Sunday, October 16, 2011

Hunger Games



Article first published as Hunger Games on Blogcritics.

In Suzanne Collins' trilogy The Hunger Games, youth are forced to fight to the death as entertainment for the ruling elite. While the title refers to the name of this annual ritual of human sacrifice, it could equally describe the struggle for survival of most of the people living in this dystopian, future America. A particularly cruel example is a policy where people can get additional rations of food if they if they submit their names to the lottery for the Hunger Games. This increases their likelihood of being "reaped".

As difficult as times are, we do not yet live in an America as horrific as the one in Collins' imagination. However, as far as hunger goes, for some left behind by the Great Recession the future is now. According to a recent report by the Center for American Progress in 2010 48.8 million Americans lived in food insecure households. This refers to those who were hungry or faced food insecurity at some point during the year.

As a social worker, I've met many people who are living with food insecurity. One was a woman who had been laid off from her job as an engineer. Her deteriorating economic situation was tearing at the fabric of her family life. She shared that her teenage daughter was enraged that they had too little food to eat at home. For the first time in her life, this mother had to learn about food stamps and food pantries.

Americans like these have to play a hunger game of their own. The game goes like this. Do I pay for medications or do I pay for food? Do I pay my mortgage or do I pay for food? The Center for American Progress reports that in 2010 nearly half of the households seeking emergency food assistance had to choose between paying for utilities or heating fuel and food. More than a third had to choose between their medical bills and food. Nearly 40 percent had to choose between paying for rent or a mortgage and food.

The Baha'i Faith identifies hunger as one indication of a social order that has proven to be lamentably defective at supporting material well-being. 'Abdu'l-Baha (1844-1921) Head of the Baha'i Faith observed that:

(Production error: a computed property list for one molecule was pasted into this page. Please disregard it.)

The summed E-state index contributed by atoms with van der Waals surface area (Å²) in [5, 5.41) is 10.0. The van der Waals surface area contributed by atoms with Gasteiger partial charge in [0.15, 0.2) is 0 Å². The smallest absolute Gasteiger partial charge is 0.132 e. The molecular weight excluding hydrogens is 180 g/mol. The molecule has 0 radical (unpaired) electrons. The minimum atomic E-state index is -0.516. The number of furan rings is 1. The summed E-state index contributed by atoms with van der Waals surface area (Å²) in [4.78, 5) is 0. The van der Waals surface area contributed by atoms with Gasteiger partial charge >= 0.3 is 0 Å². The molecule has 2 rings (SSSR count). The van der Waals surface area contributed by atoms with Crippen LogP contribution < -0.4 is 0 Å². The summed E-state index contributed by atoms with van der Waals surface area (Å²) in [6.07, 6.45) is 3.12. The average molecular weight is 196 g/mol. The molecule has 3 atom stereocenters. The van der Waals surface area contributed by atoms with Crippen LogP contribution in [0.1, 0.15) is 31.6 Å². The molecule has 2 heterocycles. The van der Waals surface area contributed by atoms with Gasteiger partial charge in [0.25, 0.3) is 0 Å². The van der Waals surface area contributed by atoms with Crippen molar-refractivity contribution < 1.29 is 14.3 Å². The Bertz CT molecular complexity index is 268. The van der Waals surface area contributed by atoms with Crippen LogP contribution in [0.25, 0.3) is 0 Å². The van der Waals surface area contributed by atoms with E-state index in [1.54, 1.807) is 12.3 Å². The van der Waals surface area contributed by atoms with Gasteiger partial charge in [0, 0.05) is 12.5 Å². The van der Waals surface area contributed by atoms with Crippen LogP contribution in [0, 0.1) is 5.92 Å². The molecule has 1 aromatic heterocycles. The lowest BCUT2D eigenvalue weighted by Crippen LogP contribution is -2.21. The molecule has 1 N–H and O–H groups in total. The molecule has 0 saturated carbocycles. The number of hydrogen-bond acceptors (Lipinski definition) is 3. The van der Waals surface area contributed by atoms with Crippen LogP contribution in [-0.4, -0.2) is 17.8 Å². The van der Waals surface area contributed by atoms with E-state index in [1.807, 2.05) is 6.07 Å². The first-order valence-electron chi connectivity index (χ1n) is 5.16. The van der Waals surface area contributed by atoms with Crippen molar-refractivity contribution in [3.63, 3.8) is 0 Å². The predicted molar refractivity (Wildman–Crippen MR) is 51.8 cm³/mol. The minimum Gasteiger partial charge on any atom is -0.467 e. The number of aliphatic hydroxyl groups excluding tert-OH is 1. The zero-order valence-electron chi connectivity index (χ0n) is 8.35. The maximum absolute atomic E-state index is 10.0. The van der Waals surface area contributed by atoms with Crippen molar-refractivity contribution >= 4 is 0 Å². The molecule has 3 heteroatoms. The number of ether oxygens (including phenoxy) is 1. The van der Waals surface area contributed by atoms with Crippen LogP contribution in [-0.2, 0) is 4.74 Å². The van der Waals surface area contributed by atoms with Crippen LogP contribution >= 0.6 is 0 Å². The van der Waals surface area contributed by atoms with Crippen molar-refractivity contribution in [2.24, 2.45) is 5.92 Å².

"One of the most important principles of the Teaching of Bahá'u'lláh is the right of every human being to the daily bread whereby they exist, or the equalization of the means of livelihood...Some we find with numerous courses of costly and dainty food; whilst others can scarce find sufficient crusts to keep them alive.This condition of affairs is wrong, and must be remedied."

The significance of hunger, and the economic inequities it dramatizes transcends personal agony. The Baha'i Faith teaches that extremes in the gap between the haves and have-nots have negative consequences for society as a whole. This spiritual principle is confirmed by the the Center For American Progress' report. Lost economic productivity per year, more expensive public education because of the rising costs of poor education outcomes, avoidable health care costs, and the cost of charity to keep families fed costs America at least $167.5 billion.

Many are seeking to draw attention to the ways in which the American Dream has become a dream deferred. Increasing food insecurity is yet another example of a society which desperately needs to rethink its priorities and it policies.











3 comments:

  1. Very timely post, Phillipe!

    Having at times in my life needing state assistance to stay fed, this really spoke to my heart. It's a sobering experience going to the Dept. Of Social Services, waiting in line, and having some stranger evaluate if you deserve to eat. In addition to that, those of means publicly and in the media speaking of people in such situations as if they were "mooching the system" as a lifestyle choice...very few people I've witnessed in that position considered it a viable long-term strategy to be materially prosperous...

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  2. Great post and a reminder of why true justice is so important in the Baha'i faith, thank you.

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  3. Oak and RMB, thanks for weighing in. Oak, I hear you on that one brother. People should walk in someone's shoes before they pass judgment.

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